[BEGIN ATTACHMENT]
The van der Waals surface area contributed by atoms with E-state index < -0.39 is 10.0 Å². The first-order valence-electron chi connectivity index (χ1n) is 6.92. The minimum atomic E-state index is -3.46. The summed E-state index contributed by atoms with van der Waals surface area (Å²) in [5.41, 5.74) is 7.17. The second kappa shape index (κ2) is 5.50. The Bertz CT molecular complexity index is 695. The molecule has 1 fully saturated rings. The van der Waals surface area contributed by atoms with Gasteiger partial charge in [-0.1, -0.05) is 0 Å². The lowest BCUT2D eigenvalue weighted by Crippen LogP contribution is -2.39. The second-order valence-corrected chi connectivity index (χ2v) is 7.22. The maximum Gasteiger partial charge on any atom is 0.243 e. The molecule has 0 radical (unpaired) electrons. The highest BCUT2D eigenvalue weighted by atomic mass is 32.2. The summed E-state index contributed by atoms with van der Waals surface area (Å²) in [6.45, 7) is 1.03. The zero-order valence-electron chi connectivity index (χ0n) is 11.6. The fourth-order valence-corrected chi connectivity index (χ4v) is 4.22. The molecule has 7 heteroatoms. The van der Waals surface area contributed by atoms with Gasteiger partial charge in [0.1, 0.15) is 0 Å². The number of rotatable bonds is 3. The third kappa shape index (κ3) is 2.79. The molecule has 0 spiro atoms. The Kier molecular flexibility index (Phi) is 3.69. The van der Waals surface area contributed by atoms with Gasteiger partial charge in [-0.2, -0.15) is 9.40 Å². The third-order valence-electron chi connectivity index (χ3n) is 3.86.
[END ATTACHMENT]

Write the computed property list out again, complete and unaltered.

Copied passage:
The van der Waals surface area contributed by atoms with E-state index < -0.39 is 10.0 Å². The first-order valence-electron chi connectivity index (χ1n) is 6.92. The minimum atomic E-state index is -3.46. The summed E-state index contributed by atoms with van der Waals surface area (Å²) in [5.41, 5.74) is 7.17. The second kappa shape index (κ2) is 5.50. The Bertz CT molecular complexity index is 695. The molecule has 1 fully saturated rings. The van der Waals surface area contributed by atoms with Gasteiger partial charge in [-0.1, -0.05) is 0 Å². The lowest BCUT2D eigenvalue weighted by Crippen LogP contribution is -2.39. The second-order valence-corrected chi connectivity index (χ2v) is 7.22. The maximum Gasteiger partial charge on any atom is 0.243 e. The molecule has 0 radical (unpaired) electrons. The highest BCUT2D eigenvalue weighted by atomic mass is 32.2. The summed E-state index contributed by atoms with van der Waals surface area (Å²) in [6.45, 7) is 1.03. The zero-order valence-electron chi connectivity index (χ0n) is 11.6. The fourth-order valence-corrected chi connectivity index (χ4v) is 4.22. The molecule has 7 heteroatoms. The van der Waals surface area contributed by atoms with Gasteiger partial charge in [0.1, 0.15) is 0 Å². The number of rotatable bonds is 3. The third kappa shape index (κ3) is 2.79. The molecule has 0 spiro atoms. The Kier molecular flexibility index (Phi) is 3.69. The van der Waals surface area contributed by atoms with Gasteiger partial charge in [-0.2, -0.15) is 9.40 Å². The third-order valence-electron chi connectivity index (χ3n) is 3.86.